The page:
Nobody has seen more Summerville (S.C.) High football than John McKissick, but on Friday nights this fall the Green Wave's games looked new to his 89-year-old eyes. "From up in the stands," says McKissick, "you can really see more than you can down on the sideline."
That lesser vantage point was McKissick's view for 63 seasons before he announced his retirement last June. A former linebacker and fullback at Presbyterian College in Clinton, S.C., McKissick was hired as Summerville's coach in 1952. All told, he won 10 state titles, led five undefeated teams and coached four future Super Bowl participants (as well as current Bengals wideout A.J. Green). He is the winningest football coach at any level, with 621 victories, 155 losses and 13 ties.
Over the years McKissick's success begat offers for positions at the collegiate level, such as Clemson, South Carolina, Presbyterian and The Citadel. But he remained in the three-bedroom house in Summerville that he's owned since 1956, where he raised two daughters with wife Joan. "I turned them all down, and I'm glad I did," says McKissick, "to stay here in this nice, nice town."
In purely statistical terms she is known as the greatest goal scorer, male or female, in the history of international soccer. But there was always more to Abby Wambach than just the numbers. She took one of the basic elements of the game—headed goals—and made it her trademark, intimidating defenders with her relentless approach.
Wambach displayed a will to win that simply exceeded that of all others. That's the only way to explain her greatest goal, a last-second strike during stoppage time against Brazil in the quarterfinals of the 2011 World Cup. With the U.S. trailing 2--1 in the 122nd minute and down a player, midfielder Megan Rapinoe's cross found Wambach's head, where it sailed just inside the post to even the score and stave off elimination. (The U.S. won the game 5--3 on penalty kicks but lost to Japan in the final.)
Yet even with her two Olympic gold medals and all-time goals record (184, of which 77 were with her head), Wambach was missing one thing entering 2015: a World Cup title. She said her career wouldn't be complete without it. This year that title finally came in a World Cup final rematch against Japan. And even if the 35-year-old Wambach was no longer the U.S.'s biggest threat, she was a vital part of the team that inspired a nation. There's no better way to go out than that.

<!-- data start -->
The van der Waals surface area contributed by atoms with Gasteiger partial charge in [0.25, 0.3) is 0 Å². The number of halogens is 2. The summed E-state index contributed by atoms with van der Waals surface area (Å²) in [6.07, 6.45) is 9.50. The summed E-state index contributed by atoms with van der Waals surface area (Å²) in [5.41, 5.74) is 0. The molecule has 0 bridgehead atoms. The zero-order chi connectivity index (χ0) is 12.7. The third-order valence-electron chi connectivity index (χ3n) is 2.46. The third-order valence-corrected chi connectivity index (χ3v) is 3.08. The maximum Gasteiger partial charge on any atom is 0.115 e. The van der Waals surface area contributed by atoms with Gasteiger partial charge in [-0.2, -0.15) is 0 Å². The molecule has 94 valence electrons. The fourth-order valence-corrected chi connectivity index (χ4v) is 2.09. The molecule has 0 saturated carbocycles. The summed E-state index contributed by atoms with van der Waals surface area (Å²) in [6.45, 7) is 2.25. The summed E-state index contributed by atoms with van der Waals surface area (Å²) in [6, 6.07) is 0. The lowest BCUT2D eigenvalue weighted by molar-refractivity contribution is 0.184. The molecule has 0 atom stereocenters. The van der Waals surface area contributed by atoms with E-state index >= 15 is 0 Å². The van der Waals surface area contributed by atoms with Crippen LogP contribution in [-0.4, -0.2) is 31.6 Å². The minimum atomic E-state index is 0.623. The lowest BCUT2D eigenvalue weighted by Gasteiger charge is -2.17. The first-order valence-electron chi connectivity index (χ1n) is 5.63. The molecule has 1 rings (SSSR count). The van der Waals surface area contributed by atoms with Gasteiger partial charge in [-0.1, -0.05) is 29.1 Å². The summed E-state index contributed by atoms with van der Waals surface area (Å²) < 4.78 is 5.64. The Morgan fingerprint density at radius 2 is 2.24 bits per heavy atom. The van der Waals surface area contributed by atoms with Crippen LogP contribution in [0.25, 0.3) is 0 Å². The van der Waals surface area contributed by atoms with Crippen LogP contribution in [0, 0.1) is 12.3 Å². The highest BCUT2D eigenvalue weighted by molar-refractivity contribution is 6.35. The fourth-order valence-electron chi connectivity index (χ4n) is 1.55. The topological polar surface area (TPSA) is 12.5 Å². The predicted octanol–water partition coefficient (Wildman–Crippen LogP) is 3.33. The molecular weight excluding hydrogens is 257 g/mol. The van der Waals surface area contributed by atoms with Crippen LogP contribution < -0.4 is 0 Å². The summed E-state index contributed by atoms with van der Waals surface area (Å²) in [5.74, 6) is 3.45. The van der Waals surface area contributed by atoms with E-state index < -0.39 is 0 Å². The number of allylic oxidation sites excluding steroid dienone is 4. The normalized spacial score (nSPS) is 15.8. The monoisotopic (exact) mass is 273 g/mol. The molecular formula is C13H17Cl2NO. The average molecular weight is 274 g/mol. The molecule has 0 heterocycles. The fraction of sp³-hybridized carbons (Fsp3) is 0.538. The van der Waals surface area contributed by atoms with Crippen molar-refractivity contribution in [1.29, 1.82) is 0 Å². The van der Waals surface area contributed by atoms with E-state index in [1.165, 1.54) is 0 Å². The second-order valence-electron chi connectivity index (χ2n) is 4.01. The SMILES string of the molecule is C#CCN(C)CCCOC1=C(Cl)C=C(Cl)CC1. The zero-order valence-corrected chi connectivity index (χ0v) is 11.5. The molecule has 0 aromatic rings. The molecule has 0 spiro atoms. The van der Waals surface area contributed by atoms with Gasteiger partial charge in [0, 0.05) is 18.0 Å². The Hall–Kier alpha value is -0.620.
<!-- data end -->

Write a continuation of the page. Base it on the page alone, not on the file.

The name Jeff Gordon could have been synonymous with BMX racing if his mom hadn't intervened. Gordon was only four when he began riding bikes, but Carol Bickford wasn't comfortable with the sport's potential risk to her baby. "You fall off the bike and chances are you're gonna get hit or get run over or something," she said. By Gordon's fifth birthday his stepfather, John Bickford, brought home a quarter midget race car as a BMX replacement, and weirdly enough the new set of wheels—gas-powered to go up to 30 mph—put his mom's mind at ease, thus beginning a legendary career on the racetrack. In 23 years at the Sprint Cup Series level Gordon set a record for victories (93, the most in the circuit's modern era) and won four championships (the fourth most all time). The 44-year-old also helped make his sport feel safer—on the track, where he raced clean, and off, where his polished and family-friendly personality helped fuel NASCAR's 1990s and 2000s growth.
When Troy Polamalu retired last April after 12 seasons in the NFL (all with the Steelers), he took with him a résumé that guarantees inclusion in any discussion of the best safeties in the history of professional football: four-time All-Pro, eight Pro Bowl selections, 2010 NFL Defensive Player of the Year, 32 interceptions, 12 sacks, three AFC titles and two Super Bowl rings. Still, those accomplishments are just the packaging on a singular gift to football.
Polamalu, who went to Pittsburgh from USC as the 16th pick in the 2003 draft, was a force of nature. He dressed out at 5'10", 213 pounds and seemed both shorter and lighter, yet he performed with a relentless fury that stood out even on NFL fields, where desperate violence is the default action on every snap. Polamalu committed at full speed to his instincts, often ignoring convention, game plans and tendencies while trusting his gut. "The way he views the game is different," Steelers coach Mike Tomlin told NFL.com when Polamalu announced his retirement. "The way he plays the game is different." A mane of thick, black hair flew at all times from the back of Polamalu's helmet, lending a poetic dynamism to his work.
He paid a price for his relentlessness. Polamalu missed 34 games in his career, due to a variety of injuries, including multiple concussions. And as the NFL moved to make the game safer toward the end of his career, Polamalu found himself lost in a sport that had become different from the one he loved. "When you start conforming to these rules," he told SI in the summer of 2011, "you take away the aspect of fear, and overcoming fear is what makes us men, you know? It's what challenges us. You take that away, you kind of make the game for everybody."
His game was not for everybody. It was his alone.